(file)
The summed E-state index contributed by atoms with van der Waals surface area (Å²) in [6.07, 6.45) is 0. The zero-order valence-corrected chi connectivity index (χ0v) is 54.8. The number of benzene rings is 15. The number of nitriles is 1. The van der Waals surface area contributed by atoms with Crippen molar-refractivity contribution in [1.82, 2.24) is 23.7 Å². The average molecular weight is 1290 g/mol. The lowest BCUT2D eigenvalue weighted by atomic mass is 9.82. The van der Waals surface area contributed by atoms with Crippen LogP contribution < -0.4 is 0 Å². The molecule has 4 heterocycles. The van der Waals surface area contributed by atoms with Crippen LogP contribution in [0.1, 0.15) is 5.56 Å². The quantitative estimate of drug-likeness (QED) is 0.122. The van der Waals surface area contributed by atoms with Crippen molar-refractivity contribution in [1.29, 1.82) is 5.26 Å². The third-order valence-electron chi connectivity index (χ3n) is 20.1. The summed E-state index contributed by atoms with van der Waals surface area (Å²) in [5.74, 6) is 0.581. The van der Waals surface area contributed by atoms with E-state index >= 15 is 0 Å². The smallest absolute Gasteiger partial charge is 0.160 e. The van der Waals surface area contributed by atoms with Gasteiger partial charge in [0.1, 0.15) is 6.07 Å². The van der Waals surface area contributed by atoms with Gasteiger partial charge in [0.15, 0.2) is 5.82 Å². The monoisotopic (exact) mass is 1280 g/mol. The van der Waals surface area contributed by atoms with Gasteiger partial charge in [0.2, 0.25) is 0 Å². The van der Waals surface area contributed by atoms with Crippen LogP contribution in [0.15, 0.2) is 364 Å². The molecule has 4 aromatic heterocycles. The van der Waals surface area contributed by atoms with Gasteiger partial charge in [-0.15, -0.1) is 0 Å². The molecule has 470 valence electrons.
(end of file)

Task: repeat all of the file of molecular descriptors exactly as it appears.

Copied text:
The summed E-state index contributed by atoms with van der Waals surface area (Å²) in [6.07, 6.45) is 0. The zero-order valence-corrected chi connectivity index (χ0v) is 54.8. The number of benzene rings is 15. The number of nitriles is 1. The van der Waals surface area contributed by atoms with Crippen molar-refractivity contribution in [1.82, 2.24) is 23.7 Å². The average molecular weight is 1290 g/mol. The lowest BCUT2D eigenvalue weighted by atomic mass is 9.82. The van der Waals surface area contributed by atoms with Crippen LogP contribution < -0.4 is 0 Å². The molecule has 4 heterocycles. The van der Waals surface area contributed by atoms with Crippen LogP contribution in [0.1, 0.15) is 5.56 Å². The quantitative estimate of drug-likeness (QED) is 0.122. The van der Waals surface area contributed by atoms with Crippen molar-refractivity contribution in [1.29, 1.82) is 5.26 Å². The third-order valence-electron chi connectivity index (χ3n) is 20.1. The summed E-state index contributed by atoms with van der Waals surface area (Å²) in [5.74, 6) is 0.581. The van der Waals surface area contributed by atoms with E-state index >= 15 is 0 Å². The smallest absolute Gasteiger partial charge is 0.160 e. The van der Waals surface area contributed by atoms with Gasteiger partial charge in [0.1, 0.15) is 6.07 Å². The van der Waals surface area contributed by atoms with Gasteiger partial charge in [0.15, 0.2) is 5.82 Å². The monoisotopic (exact) mass is 1280 g/mol. The van der Waals surface area contributed by atoms with Gasteiger partial charge in [0.2, 0.25) is 0 Å². The van der Waals surface area contributed by atoms with Crippen LogP contribution in [0.15, 0.2) is 364 Å². The molecule has 4 aromatic heterocycles. The van der Waals surface area contributed by atoms with Gasteiger partial charge in [-0.15, -0.1) is 0 Å². The molecule has 470 valence electrons.